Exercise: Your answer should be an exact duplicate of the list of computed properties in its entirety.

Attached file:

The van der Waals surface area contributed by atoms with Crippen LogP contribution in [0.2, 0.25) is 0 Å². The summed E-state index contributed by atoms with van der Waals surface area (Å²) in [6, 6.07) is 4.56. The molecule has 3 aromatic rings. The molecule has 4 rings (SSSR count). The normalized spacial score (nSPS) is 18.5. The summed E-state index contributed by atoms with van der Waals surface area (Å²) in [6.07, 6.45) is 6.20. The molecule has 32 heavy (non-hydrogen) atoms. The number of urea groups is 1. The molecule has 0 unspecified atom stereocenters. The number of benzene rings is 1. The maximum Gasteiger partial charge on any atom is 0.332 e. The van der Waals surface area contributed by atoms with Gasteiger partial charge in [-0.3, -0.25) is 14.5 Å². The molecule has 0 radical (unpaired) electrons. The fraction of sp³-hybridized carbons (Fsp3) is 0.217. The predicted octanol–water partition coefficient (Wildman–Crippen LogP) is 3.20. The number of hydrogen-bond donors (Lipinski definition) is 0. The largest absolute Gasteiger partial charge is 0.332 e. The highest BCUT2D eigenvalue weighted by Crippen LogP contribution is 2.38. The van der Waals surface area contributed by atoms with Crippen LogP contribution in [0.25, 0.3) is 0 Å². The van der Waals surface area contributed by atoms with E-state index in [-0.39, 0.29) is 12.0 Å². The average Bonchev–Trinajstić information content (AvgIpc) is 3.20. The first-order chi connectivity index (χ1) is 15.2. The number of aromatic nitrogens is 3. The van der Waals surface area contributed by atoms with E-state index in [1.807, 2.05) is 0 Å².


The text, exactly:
The van der Waals surface area contributed by atoms with Crippen LogP contribution in [0.2, 0.25) is 0 Å². The summed E-state index contributed by atoms with van der Waals surface area (Å²) in [6, 6.07) is 4.56. The molecule has 3 aromatic rings. The molecule has 4 rings (SSSR count). The normalized spacial score (nSPS) is 18.5. The summed E-state index contributed by atoms with van der Waals surface area (Å²) in [6.07, 6.45) is 6.20. The molecule has 32 heavy (non-hydrogen) atoms. The number of urea groups is 1. The molecule has 0 unspecified atom stereocenters. The number of benzene rings is 1. The maximum Gasteiger partial charge on any atom is 0.332 e. The van der Waals surface area contributed by atoms with Gasteiger partial charge in [-0.3, -0.25) is 14.5 Å². The molecule has 0 radical (unpaired) electrons. The fraction of sp³-hybridized carbons (Fsp3) is 0.217. The predicted octanol–water partition coefficient (Wildman–Crippen LogP) is 3.20. The number of hydrogen-bond donors (Lipinski definition) is 0. The largest absolute Gasteiger partial charge is 0.332 e. The highest BCUT2D eigenvalue weighted by Crippen LogP contribution is 2.38. The van der Waals surface area contributed by atoms with Crippen LogP contribution in [0.25, 0.3) is 0 Å². The van der Waals surface area contributed by atoms with E-state index in [-0.39, 0.29) is 12.0 Å². The average Bonchev–Trinajstić information content (AvgIpc) is 3.20. The first-order chi connectivity index (χ1) is 15.2. The number of aromatic nitrogens is 3. The van der Waals surface area contributed by atoms with E-state index in [1.807, 2.05) is 0 Å².